The POINT of Performance
Petascale Productivity from Open, Integrated Tools (POINT)
The National Science Foundation (NSF) has recently funded a project that will integrate, harden, and deploy an open, portable, robust performance tools framework for productive performance engineering of petascale applications on the NSF TeraGrid systems. The multi-institutional POINT project, funded by the NSF Software Development for Cyberinfrastructure (SDCI) program, partners the University of Oregon, the University of Tennessee, the National Center for Supercomputing Applications (NCSA), and the Pittsburgh Supercomputing Center (PSC).
According to Allen Malony of the University of Oregon, the project’s principal investigator:
“Now is the time to transfer successful, robust parallel performance infrastructure to an integrated, extensible, and sustainable performance tools suite that will be improved and supported for the long term to enable productive use of petascale HPC systems. In addition, if HPC resources are to be maximized, human-centric investments must also be made to help train application developers to be good performance engineers. ”
The POINT project will improve and support a parallel performance environment that integrates the widely-used TAU, PAPI, KOJAK, and PerfSuite technologies as core components. Each tool will be enhanced to better support user needs and evolving scalable HPC technology, and to interoperate as part of a performance engineering system to be used routinely in the performance evaluation and optimization of domain science and engineering (S&E) applications running on HPC systems of extreme scale.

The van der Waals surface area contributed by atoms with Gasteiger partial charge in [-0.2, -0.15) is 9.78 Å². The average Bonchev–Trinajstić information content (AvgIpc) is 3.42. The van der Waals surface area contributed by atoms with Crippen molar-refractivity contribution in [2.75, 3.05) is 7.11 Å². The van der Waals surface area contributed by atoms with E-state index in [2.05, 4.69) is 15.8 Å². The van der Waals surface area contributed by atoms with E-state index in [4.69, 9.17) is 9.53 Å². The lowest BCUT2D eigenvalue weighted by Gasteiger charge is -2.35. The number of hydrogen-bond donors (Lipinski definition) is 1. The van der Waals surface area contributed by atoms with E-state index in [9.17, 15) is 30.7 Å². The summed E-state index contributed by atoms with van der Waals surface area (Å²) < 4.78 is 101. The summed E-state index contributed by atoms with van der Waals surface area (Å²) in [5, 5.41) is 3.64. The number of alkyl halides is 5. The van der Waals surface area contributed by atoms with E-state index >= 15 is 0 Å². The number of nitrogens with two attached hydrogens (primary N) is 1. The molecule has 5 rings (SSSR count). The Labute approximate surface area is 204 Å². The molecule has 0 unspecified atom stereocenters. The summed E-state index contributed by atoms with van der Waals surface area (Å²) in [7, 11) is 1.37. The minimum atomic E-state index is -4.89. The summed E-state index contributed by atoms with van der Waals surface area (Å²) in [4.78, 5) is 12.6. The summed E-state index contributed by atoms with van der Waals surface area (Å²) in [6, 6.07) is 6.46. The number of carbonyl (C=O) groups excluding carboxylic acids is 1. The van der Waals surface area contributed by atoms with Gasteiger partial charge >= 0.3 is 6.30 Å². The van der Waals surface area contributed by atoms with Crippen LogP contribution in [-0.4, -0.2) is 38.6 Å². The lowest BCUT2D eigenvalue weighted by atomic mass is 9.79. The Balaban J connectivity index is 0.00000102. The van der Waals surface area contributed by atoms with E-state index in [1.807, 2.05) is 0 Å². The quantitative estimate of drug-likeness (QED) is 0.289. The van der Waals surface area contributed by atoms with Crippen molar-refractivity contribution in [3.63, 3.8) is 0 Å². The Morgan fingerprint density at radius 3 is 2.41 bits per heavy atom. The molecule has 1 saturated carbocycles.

This performance software foundation will be complemented by a community-driven education and training initiative to increase human productivity in performance engineering efforts across multiple S&E fields. The POINT training program for performance technology and engineering will be piloted and refined at the Pittsburgh Supercomputing Center and integrated with the TeraGrid Education, Outreach, Training (EOT) mission over time. The objectives are to educate application developers and students in sound performance evaluation methods, to teach them best practices for engineering high-performance code solutions based on expert tuning strategies, and to train them to use the performance tools effectively.
The POINT project will demonstrate the performance tool suite and performance engineering practice through application engagements with the NAMD, NEMO3D, and ENZO projects. Collaboration with ENZO developers will address their needs for getting large AMR problems to fit efficiently on newer multicore architectures. Performance engineering work on the NanoHub server at Purdue University will enable it to scale to handle large-scale problems (e.g., with NEMO3D) and large numbers of users. Integration of POINT tools with Charm++ will enable applications supported by that system (e.g., NAMD) to achieve better performance results.
The NSF awarded $2.19 million for the POINT project, which just completed its first quarter of the three-year grant. During this time, the team has outlined strategies for integration and interoperability between component tool sets, and begun planning pilot sessions for POINT training. The individual tools from the POINT project are currently available on TeraGrid systems, including deployment of TAU and PAPI on the Ranger machine at the Texas Advanced Computing Center (TACC).